Nikon D70 conclusion

The posts today conclude the publishing of my writings on this subject. They were originally written for a local photo club magazine (which is not – yet – on the web). I found myself constantly defending using my D70 when “everyone” (including myself) had “better” cameras. But I never once saw images from me (or anyone else) that suffered badly from being captured by this or that camera as long as they were modern DSLRs (2004 or younger). Much more problems with lenses – bad lenses can really have an impact on image quality. But if you stay away from the bad ones, there are many good enough lenses. Among those, ergonomics and functionality matter the most.

Sure enough, if you make wallpaper-sized prints, you would certainly notice even minor differences. But in the slide film days, would you stand up and walk to within a few feet of the projector screen and claim the image quality was bad? No, that’s not the intended viewing distance. Same for digital. Digital images are captures of something, not magnifying glasses to view details hidden. Anyway, I grew tired of explaining my position over and over, and instead wrote these small essays. To my surprise, because of the written format (and possibly more coherent argumentation) people now started to appreciate my position, maybe with the exception of the sensor essay which many found hard to accept. A few stubborn “enthusiasts” kept reiterating the “manufacturers’ dream view” of every new item being better just because it is newer – even after they were faced with being unable to tell images from different camera generations apart. Be that as it may, now these writings are being made available on the Internet. Enjoy if you like, but above all enjoy taking pictures and stay off the tech spec and pixel-peeping tracks.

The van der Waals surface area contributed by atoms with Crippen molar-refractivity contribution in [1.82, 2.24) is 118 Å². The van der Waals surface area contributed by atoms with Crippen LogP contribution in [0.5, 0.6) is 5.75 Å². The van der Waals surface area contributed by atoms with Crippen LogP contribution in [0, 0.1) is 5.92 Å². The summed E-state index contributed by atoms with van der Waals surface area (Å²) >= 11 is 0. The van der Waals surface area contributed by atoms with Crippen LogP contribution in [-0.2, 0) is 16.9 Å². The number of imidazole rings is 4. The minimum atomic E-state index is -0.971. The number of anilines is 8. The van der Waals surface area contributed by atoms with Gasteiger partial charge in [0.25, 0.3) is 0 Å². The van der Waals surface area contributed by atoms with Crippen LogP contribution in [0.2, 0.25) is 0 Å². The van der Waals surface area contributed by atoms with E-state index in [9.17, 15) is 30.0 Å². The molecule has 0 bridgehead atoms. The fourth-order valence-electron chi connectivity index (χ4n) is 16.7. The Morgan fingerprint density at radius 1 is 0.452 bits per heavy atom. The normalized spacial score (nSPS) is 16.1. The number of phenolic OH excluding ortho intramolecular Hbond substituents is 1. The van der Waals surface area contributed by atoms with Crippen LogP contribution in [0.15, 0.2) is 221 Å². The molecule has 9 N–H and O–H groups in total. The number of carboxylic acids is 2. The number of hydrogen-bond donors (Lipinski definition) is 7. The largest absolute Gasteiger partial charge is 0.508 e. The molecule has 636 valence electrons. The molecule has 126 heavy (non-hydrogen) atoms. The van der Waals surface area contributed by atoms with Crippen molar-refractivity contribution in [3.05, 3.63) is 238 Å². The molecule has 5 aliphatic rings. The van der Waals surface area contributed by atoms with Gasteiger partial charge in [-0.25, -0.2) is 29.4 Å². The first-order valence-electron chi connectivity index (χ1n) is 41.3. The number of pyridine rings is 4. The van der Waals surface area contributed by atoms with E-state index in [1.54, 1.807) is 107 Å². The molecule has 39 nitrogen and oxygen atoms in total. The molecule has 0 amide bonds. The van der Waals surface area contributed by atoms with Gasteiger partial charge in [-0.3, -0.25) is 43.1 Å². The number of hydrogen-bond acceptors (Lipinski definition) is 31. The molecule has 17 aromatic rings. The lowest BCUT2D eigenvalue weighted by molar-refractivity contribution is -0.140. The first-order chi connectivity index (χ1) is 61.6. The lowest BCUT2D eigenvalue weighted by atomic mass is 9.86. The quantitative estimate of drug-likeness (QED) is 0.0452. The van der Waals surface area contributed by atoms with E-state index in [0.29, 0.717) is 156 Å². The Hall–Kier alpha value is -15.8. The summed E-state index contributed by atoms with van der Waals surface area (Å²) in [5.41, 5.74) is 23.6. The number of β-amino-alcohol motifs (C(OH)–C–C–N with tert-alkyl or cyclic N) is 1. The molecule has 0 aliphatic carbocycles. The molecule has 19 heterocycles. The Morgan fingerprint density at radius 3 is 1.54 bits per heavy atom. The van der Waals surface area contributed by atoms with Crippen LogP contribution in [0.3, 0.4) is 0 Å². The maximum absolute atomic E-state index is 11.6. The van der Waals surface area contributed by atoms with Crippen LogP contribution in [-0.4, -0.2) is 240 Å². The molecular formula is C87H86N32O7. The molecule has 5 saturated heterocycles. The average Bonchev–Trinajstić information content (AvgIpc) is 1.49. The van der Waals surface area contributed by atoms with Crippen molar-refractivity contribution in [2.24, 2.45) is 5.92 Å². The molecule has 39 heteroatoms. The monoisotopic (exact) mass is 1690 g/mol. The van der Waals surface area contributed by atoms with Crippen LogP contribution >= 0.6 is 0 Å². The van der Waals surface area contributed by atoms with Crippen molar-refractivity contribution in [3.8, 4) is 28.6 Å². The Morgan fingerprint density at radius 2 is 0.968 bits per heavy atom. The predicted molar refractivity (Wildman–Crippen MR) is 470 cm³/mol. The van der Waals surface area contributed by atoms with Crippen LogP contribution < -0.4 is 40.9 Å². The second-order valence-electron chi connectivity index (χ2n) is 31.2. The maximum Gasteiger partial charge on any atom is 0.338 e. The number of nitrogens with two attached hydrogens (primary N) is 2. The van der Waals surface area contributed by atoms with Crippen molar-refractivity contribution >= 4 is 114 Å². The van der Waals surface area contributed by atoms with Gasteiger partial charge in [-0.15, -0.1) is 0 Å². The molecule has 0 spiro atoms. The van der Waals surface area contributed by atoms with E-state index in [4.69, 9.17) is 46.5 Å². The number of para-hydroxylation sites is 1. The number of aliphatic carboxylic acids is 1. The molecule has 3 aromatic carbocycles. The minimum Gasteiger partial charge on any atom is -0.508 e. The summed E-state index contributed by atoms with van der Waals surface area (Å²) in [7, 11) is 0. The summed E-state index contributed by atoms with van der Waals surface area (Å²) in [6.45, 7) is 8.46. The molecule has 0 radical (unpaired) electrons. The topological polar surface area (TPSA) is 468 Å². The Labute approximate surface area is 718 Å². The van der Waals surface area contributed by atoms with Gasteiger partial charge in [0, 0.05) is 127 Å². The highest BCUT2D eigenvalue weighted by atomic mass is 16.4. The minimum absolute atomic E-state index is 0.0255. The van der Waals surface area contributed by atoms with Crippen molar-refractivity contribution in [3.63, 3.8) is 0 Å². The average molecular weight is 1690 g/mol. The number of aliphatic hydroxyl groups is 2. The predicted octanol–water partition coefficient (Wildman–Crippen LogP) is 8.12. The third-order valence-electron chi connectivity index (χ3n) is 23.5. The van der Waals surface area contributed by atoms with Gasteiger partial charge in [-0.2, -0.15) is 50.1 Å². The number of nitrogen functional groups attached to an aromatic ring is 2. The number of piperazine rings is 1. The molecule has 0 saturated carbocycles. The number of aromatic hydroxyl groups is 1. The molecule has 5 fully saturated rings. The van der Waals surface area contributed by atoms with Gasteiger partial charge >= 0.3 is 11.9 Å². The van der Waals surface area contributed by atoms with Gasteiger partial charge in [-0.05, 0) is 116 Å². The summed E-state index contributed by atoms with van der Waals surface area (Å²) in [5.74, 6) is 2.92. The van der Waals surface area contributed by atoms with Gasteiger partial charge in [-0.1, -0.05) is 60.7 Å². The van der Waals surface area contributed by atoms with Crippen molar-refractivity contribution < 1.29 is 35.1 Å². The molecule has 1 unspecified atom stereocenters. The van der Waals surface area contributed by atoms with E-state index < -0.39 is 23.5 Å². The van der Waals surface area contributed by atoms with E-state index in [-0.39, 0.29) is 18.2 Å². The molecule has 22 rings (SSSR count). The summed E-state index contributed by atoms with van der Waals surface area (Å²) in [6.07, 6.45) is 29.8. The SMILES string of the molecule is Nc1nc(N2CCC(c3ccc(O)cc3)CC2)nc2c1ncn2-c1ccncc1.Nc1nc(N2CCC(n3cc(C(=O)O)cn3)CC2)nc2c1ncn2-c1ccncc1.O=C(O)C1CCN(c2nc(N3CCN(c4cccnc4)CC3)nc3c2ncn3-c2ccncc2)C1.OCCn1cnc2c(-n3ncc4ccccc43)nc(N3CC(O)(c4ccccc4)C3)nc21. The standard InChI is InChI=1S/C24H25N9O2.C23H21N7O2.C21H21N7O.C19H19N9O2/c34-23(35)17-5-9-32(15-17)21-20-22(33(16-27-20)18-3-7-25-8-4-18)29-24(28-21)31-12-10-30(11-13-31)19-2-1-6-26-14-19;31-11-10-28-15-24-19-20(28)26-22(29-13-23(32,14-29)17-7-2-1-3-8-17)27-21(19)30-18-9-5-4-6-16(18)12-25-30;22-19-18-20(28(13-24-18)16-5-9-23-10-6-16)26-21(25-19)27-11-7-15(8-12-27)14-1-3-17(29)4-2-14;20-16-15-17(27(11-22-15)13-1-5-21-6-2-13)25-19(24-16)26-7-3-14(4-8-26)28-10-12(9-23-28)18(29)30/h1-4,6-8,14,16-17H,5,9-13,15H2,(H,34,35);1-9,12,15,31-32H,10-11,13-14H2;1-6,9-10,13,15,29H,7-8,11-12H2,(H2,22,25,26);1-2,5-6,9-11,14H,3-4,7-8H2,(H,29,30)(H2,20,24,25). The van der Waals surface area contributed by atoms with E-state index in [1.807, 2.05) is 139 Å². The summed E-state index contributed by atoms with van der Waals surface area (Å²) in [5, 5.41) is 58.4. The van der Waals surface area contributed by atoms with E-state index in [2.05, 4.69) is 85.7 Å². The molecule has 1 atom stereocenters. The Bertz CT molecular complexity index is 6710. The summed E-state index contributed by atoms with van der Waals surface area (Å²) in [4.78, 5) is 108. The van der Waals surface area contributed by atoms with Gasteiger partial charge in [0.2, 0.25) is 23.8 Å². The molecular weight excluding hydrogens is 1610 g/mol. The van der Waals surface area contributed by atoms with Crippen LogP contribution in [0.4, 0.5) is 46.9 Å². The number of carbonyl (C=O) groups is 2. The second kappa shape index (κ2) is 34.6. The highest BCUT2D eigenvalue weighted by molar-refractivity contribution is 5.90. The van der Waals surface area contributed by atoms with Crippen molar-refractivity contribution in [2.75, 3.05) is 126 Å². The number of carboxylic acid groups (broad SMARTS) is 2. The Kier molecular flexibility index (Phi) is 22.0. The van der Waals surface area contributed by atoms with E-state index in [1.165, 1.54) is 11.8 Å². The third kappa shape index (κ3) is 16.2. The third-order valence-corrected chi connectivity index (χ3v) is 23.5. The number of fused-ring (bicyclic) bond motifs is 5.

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One thought on “Nikon D70 conclusion

  1. I am about to purchase a used D70, with 50 mm and 18-70 nikon lens. Really enjoy your writings. Thanks. “Never forget that all the great photographs in history were made with more primitive equipment than you currently own.” — Brooks Jensen

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